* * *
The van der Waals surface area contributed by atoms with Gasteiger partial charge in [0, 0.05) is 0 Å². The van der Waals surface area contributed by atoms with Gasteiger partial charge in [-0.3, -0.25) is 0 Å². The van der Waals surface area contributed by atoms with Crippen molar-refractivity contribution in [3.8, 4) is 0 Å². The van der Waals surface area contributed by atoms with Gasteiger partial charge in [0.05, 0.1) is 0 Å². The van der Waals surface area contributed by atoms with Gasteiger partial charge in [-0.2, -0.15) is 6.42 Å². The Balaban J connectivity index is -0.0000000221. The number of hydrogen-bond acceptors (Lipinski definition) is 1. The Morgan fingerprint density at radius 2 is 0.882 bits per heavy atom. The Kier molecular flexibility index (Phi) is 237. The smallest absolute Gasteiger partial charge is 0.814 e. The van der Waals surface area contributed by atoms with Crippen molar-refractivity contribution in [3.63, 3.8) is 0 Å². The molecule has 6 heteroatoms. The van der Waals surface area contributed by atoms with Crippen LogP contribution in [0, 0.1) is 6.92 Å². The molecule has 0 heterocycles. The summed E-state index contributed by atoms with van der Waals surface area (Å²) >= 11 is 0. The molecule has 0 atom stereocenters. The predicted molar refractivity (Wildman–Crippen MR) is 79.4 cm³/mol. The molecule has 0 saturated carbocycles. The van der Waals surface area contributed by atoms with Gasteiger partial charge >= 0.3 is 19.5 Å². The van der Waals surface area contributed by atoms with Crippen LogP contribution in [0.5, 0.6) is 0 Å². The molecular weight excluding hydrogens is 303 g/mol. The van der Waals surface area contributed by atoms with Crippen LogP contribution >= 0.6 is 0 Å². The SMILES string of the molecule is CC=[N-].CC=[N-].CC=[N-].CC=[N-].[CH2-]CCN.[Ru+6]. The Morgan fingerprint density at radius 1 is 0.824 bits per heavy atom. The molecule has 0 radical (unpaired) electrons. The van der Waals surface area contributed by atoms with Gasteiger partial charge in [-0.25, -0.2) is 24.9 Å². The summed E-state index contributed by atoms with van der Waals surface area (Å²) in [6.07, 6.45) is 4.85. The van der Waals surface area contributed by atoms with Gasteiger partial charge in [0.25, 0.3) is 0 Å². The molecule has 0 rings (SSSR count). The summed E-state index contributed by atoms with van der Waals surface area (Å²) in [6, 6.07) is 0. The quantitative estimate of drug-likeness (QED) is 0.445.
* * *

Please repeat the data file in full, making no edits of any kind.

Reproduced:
The van der Waals surface area contributed by atoms with Gasteiger partial charge in [0, 0.05) is 0 Å². The van der Waals surface area contributed by atoms with Gasteiger partial charge in [-0.3, -0.25) is 0 Å². The van der Waals surface area contributed by atoms with Crippen molar-refractivity contribution in [3.8, 4) is 0 Å². The van der Waals surface area contributed by atoms with Gasteiger partial charge in [0.05, 0.1) is 0 Å². The van der Waals surface area contributed by atoms with Gasteiger partial charge in [-0.2, -0.15) is 6.42 Å². The Balaban J connectivity index is -0.0000000221. The number of hydrogen-bond acceptors (Lipinski definition) is 1. The Morgan fingerprint density at radius 2 is 0.882 bits per heavy atom. The Kier molecular flexibility index (Phi) is 237. The smallest absolute Gasteiger partial charge is 0.814 e. The van der Waals surface area contributed by atoms with Crippen molar-refractivity contribution in [3.63, 3.8) is 0 Å². The molecule has 6 heteroatoms. The van der Waals surface area contributed by atoms with Crippen LogP contribution in [0, 0.1) is 6.92 Å². The molecule has 0 heterocycles. The summed E-state index contributed by atoms with van der Waals surface area (Å²) >= 11 is 0. The molecule has 0 atom stereocenters. The predicted molar refractivity (Wildman–Crippen MR) is 79.4 cm³/mol. The molecule has 0 saturated carbocycles. The van der Waals surface area contributed by atoms with Gasteiger partial charge >= 0.3 is 19.5 Å². The van der Waals surface area contributed by atoms with Crippen LogP contribution in [0.5, 0.6) is 0 Å². The molecular weight excluding hydrogens is 303 g/mol. The van der Waals surface area contributed by atoms with Crippen LogP contribution >= 0.6 is 0 Å². The SMILES string of the molecule is CC=[N-].CC=[N-].CC=[N-].CC=[N-].[CH2-]CCN.[Ru+6]. The Morgan fingerprint density at radius 1 is 0.824 bits per heavy atom. The molecule has 0 radical (unpaired) electrons. The van der Waals surface area contributed by atoms with Gasteiger partial charge in [-0.25, -0.2) is 24.9 Å². The summed E-state index contributed by atoms with van der Waals surface area (Å²) in [6.07, 6.45) is 4.85. The van der Waals surface area contributed by atoms with Gasteiger partial charge in [0.25, 0.3) is 0 Å². The molecule has 0 rings (SSSR count). The summed E-state index contributed by atoms with van der Waals surface area (Å²) in [6, 6.07) is 0. The quantitative estimate of drug-likeness (QED) is 0.445.